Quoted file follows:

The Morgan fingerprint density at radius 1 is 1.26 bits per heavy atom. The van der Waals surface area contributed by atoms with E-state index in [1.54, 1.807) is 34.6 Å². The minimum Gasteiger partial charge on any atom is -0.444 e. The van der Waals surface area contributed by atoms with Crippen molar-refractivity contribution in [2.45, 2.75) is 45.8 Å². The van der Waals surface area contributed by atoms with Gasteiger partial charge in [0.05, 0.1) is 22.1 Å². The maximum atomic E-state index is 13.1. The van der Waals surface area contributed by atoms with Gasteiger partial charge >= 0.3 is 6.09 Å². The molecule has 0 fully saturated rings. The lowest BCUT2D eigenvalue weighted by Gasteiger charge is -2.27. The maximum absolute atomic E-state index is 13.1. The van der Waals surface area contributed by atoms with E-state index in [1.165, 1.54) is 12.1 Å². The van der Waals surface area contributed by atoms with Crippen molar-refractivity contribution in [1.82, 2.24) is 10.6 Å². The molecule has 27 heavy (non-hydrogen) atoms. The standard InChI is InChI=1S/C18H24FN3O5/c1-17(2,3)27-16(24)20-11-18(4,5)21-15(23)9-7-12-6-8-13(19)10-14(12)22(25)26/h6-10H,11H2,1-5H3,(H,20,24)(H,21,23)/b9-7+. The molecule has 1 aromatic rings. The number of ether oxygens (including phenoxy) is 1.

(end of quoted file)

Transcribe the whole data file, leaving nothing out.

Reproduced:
The Morgan fingerprint density at radius 1 is 1.26 bits per heavy atom. The van der Waals surface area contributed by atoms with E-state index in [1.54, 1.807) is 34.6 Å². The minimum Gasteiger partial charge on any atom is -0.444 e. The van der Waals surface area contributed by atoms with Crippen molar-refractivity contribution in [2.45, 2.75) is 45.8 Å². The van der Waals surface area contributed by atoms with Gasteiger partial charge in [0.05, 0.1) is 22.1 Å². The maximum atomic E-state index is 13.1. The van der Waals surface area contributed by atoms with Gasteiger partial charge >= 0.3 is 6.09 Å². The molecule has 0 fully saturated rings. The lowest BCUT2D eigenvalue weighted by Gasteiger charge is -2.27. The maximum absolute atomic E-state index is 13.1. The van der Waals surface area contributed by atoms with E-state index in [1.165, 1.54) is 12.1 Å². The van der Waals surface area contributed by atoms with Crippen molar-refractivity contribution in [1.82, 2.24) is 10.6 Å². The molecule has 27 heavy (non-hydrogen) atoms. The standard InChI is InChI=1S/C18H24FN3O5/c1-17(2,3)27-16(24)20-11-18(4,5)21-15(23)9-7-12-6-8-13(19)10-14(12)22(25)26/h6-10H,11H2,1-5H3,(H,20,24)(H,21,23)/b9-7+. The molecule has 1 aromatic rings. The number of ether oxygens (including phenoxy) is 1.